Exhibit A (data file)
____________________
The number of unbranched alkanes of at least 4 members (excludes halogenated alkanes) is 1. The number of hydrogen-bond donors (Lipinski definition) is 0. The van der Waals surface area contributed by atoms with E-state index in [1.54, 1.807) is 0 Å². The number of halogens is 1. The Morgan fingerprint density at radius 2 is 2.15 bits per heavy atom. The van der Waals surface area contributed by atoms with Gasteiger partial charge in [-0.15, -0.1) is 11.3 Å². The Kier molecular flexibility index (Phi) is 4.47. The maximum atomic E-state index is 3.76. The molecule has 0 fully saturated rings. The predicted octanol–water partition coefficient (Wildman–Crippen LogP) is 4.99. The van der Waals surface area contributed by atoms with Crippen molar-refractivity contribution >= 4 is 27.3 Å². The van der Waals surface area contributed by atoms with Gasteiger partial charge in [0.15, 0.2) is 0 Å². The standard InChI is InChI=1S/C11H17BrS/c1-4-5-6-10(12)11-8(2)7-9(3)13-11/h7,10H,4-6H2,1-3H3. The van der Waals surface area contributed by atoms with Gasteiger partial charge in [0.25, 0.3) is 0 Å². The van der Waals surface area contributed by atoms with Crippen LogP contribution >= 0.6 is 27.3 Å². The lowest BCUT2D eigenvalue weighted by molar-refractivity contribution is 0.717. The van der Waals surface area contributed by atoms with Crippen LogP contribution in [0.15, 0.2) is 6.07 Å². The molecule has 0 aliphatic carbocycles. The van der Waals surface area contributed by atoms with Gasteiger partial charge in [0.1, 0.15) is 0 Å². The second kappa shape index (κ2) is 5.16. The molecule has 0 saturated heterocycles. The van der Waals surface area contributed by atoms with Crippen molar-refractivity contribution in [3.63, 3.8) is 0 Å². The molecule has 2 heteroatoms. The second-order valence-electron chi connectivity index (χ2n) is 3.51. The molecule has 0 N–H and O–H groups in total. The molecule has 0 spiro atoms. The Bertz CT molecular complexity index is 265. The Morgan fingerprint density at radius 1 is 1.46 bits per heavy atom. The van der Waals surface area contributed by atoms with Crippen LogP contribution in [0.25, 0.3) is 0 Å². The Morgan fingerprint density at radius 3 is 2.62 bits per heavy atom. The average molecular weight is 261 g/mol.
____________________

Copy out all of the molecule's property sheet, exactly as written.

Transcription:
The number of unbranched alkanes of at least 4 members (excludes halogenated alkanes) is 1. The number of hydrogen-bond donors (Lipinski definition) is 0. The van der Waals surface area contributed by atoms with E-state index in [1.54, 1.807) is 0 Å². The number of halogens is 1. The Morgan fingerprint density at radius 2 is 2.15 bits per heavy atom. The van der Waals surface area contributed by atoms with Gasteiger partial charge in [-0.15, -0.1) is 11.3 Å². The Kier molecular flexibility index (Phi) is 4.47. The maximum atomic E-state index is 3.76. The molecule has 0 fully saturated rings. The predicted octanol–water partition coefficient (Wildman–Crippen LogP) is 4.99. The van der Waals surface area contributed by atoms with Crippen molar-refractivity contribution >= 4 is 27.3 Å². The van der Waals surface area contributed by atoms with Gasteiger partial charge in [0.15, 0.2) is 0 Å². The standard InChI is InChI=1S/C11H17BrS/c1-4-5-6-10(12)11-8(2)7-9(3)13-11/h7,10H,4-6H2,1-3H3. The van der Waals surface area contributed by atoms with Gasteiger partial charge in [0.25, 0.3) is 0 Å². The van der Waals surface area contributed by atoms with Crippen LogP contribution >= 0.6 is 27.3 Å². The lowest BCUT2D eigenvalue weighted by molar-refractivity contribution is 0.717. The van der Waals surface area contributed by atoms with Crippen LogP contribution in [0.15, 0.2) is 6.07 Å². The molecule has 0 aliphatic carbocycles. The van der Waals surface area contributed by atoms with Gasteiger partial charge in [0.1, 0.15) is 0 Å². The second kappa shape index (κ2) is 5.16. The molecule has 0 saturated heterocycles. The van der Waals surface area contributed by atoms with Crippen molar-refractivity contribution in [3.63, 3.8) is 0 Å². The molecule has 2 heteroatoms. The second-order valence-electron chi connectivity index (χ2n) is 3.51. The molecule has 0 N–H and O–H groups in total. The molecule has 0 spiro atoms. The Bertz CT molecular complexity index is 265. The Morgan fingerprint density at radius 1 is 1.46 bits per heavy atom. The van der Waals surface area contributed by atoms with Crippen LogP contribution in [0.25, 0.3) is 0 Å². The Morgan fingerprint density at radius 3 is 2.62 bits per heavy atom. The average molecular weight is 261 g/mol.